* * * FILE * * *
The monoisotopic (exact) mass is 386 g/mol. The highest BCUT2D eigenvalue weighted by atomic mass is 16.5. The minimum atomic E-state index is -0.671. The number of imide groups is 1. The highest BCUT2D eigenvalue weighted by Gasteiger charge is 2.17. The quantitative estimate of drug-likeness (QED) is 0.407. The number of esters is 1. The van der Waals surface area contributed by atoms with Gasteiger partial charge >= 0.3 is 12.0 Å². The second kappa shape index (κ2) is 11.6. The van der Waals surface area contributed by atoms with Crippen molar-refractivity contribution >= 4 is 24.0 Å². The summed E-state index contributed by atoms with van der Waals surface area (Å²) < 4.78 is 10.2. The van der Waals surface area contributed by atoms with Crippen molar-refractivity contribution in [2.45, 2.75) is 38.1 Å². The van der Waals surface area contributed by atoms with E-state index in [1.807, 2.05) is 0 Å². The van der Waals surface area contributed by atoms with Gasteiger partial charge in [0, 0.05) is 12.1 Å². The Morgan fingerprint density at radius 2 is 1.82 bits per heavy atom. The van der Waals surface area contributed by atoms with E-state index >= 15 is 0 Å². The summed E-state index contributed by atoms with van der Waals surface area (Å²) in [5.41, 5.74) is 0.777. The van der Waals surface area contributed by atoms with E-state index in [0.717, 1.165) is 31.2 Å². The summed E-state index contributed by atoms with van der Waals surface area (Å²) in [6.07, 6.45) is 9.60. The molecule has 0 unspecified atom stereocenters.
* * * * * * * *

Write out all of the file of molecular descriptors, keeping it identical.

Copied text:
The monoisotopic (exact) mass is 386 g/mol. The highest BCUT2D eigenvalue weighted by atomic mass is 16.5. The minimum atomic E-state index is -0.671. The number of imide groups is 1. The highest BCUT2D eigenvalue weighted by Gasteiger charge is 2.17. The quantitative estimate of drug-likeness (QED) is 0.407. The number of esters is 1. The van der Waals surface area contributed by atoms with Gasteiger partial charge >= 0.3 is 12.0 Å². The second kappa shape index (κ2) is 11.6. The van der Waals surface area contributed by atoms with Crippen molar-refractivity contribution >= 4 is 24.0 Å². The summed E-state index contributed by atoms with van der Waals surface area (Å²) < 4.78 is 10.2. The van der Waals surface area contributed by atoms with Crippen molar-refractivity contribution in [2.45, 2.75) is 38.1 Å². The van der Waals surface area contributed by atoms with E-state index in [1.807, 2.05) is 0 Å². The van der Waals surface area contributed by atoms with Gasteiger partial charge in [0, 0.05) is 12.1 Å². The Morgan fingerprint density at radius 2 is 1.82 bits per heavy atom. The van der Waals surface area contributed by atoms with E-state index >= 15 is 0 Å². The summed E-state index contributed by atoms with van der Waals surface area (Å²) in [5.41, 5.74) is 0.777. The van der Waals surface area contributed by atoms with E-state index in [0.717, 1.165) is 31.2 Å². The summed E-state index contributed by atoms with van der Waals surface area (Å²) in [6.07, 6.45) is 9.60. The molecule has 0 unspecified atom stereocenters.